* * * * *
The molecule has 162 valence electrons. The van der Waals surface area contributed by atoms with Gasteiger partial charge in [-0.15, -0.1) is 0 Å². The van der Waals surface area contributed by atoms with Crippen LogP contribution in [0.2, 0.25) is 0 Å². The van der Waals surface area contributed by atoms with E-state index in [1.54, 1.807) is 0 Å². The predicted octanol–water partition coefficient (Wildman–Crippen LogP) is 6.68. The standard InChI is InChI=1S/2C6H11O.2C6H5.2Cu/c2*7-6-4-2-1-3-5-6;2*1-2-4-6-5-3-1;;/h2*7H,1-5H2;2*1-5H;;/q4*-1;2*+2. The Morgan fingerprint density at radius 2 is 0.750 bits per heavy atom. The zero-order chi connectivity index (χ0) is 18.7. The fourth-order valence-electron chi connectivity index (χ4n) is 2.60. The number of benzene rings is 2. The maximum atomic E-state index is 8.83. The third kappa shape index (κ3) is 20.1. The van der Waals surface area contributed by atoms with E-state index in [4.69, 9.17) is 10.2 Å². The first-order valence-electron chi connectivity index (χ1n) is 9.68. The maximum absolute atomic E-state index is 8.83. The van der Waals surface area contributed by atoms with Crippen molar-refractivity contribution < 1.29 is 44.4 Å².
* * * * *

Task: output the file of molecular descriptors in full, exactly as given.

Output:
The molecule has 162 valence electrons. The van der Waals surface area contributed by atoms with Gasteiger partial charge in [-0.15, -0.1) is 0 Å². The van der Waals surface area contributed by atoms with Crippen LogP contribution in [0.2, 0.25) is 0 Å². The van der Waals surface area contributed by atoms with E-state index in [1.54, 1.807) is 0 Å². The predicted octanol–water partition coefficient (Wildman–Crippen LogP) is 6.68. The standard InChI is InChI=1S/2C6H11O.2C6H5.2Cu/c2*7-6-4-2-1-3-5-6;2*1-2-4-6-5-3-1;;/h2*7H,1-5H2;2*1-5H;;/q4*-1;2*+2. The Morgan fingerprint density at radius 2 is 0.750 bits per heavy atom. The zero-order chi connectivity index (χ0) is 18.7. The fourth-order valence-electron chi connectivity index (χ4n) is 2.60. The number of benzene rings is 2. The maximum atomic E-state index is 8.83. The third kappa shape index (κ3) is 20.1. The van der Waals surface area contributed by atoms with E-state index in [4.69, 9.17) is 10.2 Å². The first-order valence-electron chi connectivity index (χ1n) is 9.68. The maximum absolute atomic E-state index is 8.83. The van der Waals surface area contributed by atoms with Crippen molar-refractivity contribution < 1.29 is 44.4 Å².